[Michael Gissing] "The 2 gig limit is only an issue if an OMF uses embedded media. FCP chose this methodology but it is quite possible to have a tiny OMF composition file and a separate folder with media file, none of which is likely to exceed 2 gig."

I know and understand your point, and that's fine if all of your audio is always spearate/double system. It's not always practical as audio is embedded with QTs a lot in the case of fcp from either tape capture or tapeless sources.

I'd rather send a smaller embedded media file, but again perhaps that's just me.


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Jeremy Garchow
Re: Remaining enhancements
on Feb 9, 2012 at 12:37:40 am

[Michael Gissing] "To be fair Simon, Jeremy Garchow and quite a few others have said OMF export needs to be a priority and is holding back them being able to use FCPX on much of their paid work."

This is 100% true for me, but I think I hold a fairly unique view in the role of third party interchange and workflow support.

In a nutshell, I welcome it, even though there's risk involved. I'll explain.

I've used third party workflow tools for years in fcp legacy.

-Mxf4mac/p2 flow being a huge one (turns fcp into an MXF powerhouse, ala premiere)

-Automatic duck pro import AE being another

-Spherico film tools

-VideoToolShed

-Digital Rebellion

-XDCam Transfer

-canon EOS E1

-Glue Tools more recently

-RedCineX, and a few XML tools that complimented it before RCX matured.

And now 7toX will probably become important with a little more X maturity.

I don't mind third party solutions. Things don't always work, or something changes, or my workflow/footage needs a bit of customization. It is right here that having a small, responsive third party company to deal with shines, and shines brightly. Third party has always been a major strong suit with fcp, but maybe people don't see that as a strong attribute. I don't mind it, as I'm very used to it.

Also, it is from these developers and workflow forumulists that holes and bugs within the underlying language of fcp get discovered and therefore squashed. Fcp7 would not be the strong app without the help of the above mentioned companies/people, along with the many others that aren't mentioned. One will never see this in a press release, some of the fixes might get mentioned in release notes (but not really), and I don't mind paying these small companies for their hard work in making something better behind the scenes. Some of them have direct acess to Apple ProApps. It is the way Apple has worked for a very long time, and for better or for worse, it had developed fcs3 in to what it was untill it's EOL. My view is that third parties made fcp better even if some people don't realize it.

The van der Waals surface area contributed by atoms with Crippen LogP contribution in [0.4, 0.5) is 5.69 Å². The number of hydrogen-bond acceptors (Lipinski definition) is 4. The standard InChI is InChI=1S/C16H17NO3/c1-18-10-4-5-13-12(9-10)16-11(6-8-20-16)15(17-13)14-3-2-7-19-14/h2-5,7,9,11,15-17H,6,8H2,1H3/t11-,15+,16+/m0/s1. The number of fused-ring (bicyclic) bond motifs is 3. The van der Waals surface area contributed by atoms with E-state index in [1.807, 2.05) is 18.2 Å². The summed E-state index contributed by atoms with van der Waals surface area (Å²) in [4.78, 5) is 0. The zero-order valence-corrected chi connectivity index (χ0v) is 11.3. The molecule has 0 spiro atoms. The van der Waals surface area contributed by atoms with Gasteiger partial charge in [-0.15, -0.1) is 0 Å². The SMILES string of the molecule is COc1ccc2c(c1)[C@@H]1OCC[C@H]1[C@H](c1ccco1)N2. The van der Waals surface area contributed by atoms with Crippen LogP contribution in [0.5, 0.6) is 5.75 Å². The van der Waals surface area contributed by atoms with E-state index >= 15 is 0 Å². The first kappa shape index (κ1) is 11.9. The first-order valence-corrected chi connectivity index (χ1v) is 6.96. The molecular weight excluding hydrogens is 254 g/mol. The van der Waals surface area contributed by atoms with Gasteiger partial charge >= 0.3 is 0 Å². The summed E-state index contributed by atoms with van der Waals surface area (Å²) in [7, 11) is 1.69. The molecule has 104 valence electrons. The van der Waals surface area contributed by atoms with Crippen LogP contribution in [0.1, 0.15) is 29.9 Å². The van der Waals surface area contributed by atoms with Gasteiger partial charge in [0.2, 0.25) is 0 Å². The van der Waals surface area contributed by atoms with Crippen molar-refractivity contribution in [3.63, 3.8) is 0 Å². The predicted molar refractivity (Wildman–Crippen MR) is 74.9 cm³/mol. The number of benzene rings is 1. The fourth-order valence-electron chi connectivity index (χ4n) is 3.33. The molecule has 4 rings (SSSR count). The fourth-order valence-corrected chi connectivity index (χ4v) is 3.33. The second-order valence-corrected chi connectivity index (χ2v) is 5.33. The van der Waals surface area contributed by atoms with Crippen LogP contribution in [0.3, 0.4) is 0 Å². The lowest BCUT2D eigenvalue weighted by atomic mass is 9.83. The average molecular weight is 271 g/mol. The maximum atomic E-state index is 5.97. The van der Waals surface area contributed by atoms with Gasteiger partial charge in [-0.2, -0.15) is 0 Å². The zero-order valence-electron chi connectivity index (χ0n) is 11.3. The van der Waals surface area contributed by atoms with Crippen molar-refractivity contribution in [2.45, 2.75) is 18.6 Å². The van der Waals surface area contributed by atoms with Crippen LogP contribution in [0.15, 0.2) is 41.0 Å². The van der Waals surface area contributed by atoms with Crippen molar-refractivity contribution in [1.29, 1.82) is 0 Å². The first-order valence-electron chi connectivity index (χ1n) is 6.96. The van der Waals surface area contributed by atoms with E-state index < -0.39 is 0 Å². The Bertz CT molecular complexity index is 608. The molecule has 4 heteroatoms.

Now, the flip side of that is there are other NLE developers that take these certain responsibilities in house, and that's fine too. If something is broken, it might take longer to fix, the communication might not be as direct, but once it is fixed, it is in the program probably for good, or at least as long as it's relevant. It is beta tested, it is rolled out, it is taken care of with resources and know how.

I've had issues in the past with workflow/third party developers and have received multiple debug builds within hours. It's hard to get that kind of service from a bigger company, but it also means there's more risk in things not working quite right in the future. Automatic Duck is the case study for that, and MXF4mac isn't looking very good at the moment since Quickitme is ever so slowly being phased out. I don't know what will come of that. Anyone that develops a QT component is scratching their heads at this point. Fcpx itself seems to be in between QuickTime and av foundation, just have a look at the new beta drivers that capture companies are in the process of releasing. They aren't qt based.

I look at my past NLEs, namely Avid in the mid 90s, and Media100 for the rest of the decade until the early millennium. All of that media and work and interchange is gone. Those projects we're either upgraded back then or are sitting on a iomega jaz drive never to be returned. I don't miss them, and my work life has been just fine.

There is no question, this absolutely exhausting mess of a release is something that many people who work like this don't appreciate, and from my view, that is completely understandable. There are developers that have been left to figure out what's next.

At the same time, I had suspected that Apple was still interested in a few pro users, and with every release of fcpx, it becomes more apparent. Yes, it's going to take some time before its truly mature, and yes, it's going to be a bumpy road if you decide that Legacy doesn't serve your needs for the immediate future, for whatever reason. For me, it has happened before (although willingly) and it will probably happen again. We have a small shop, we are fairly nimble, we are lucky that we can adapt fairly quickly to changing tides. Others aren't in this situation, bigger facilities and freelance session/project editors to name a few. Apple has certainly burned many bridges here.

I do believe that third party developers, if they remain interested, will make X in to a stronger application once again. It is also important for us users to send meaningful feedback to Apple, and send it often.

Jeremy


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John Heagy
Re: Remaining enhancements
on Feb 9, 2012 at 1:26:41 am

I'm with Jeremy on this. I much prefer dealing with small companies over Apple, the same way I prefer talking to a person over a brick wall.

One other feature I didn't mention is reference movie export from FCPX. Though that would first need to be possible in AV Foundation which it isn't currently.

I'd love to see QT open sourced by Apple.


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Michael Gissing
Re: Remaining enhancements
on Feb 9, 2012 at 1:36:12 am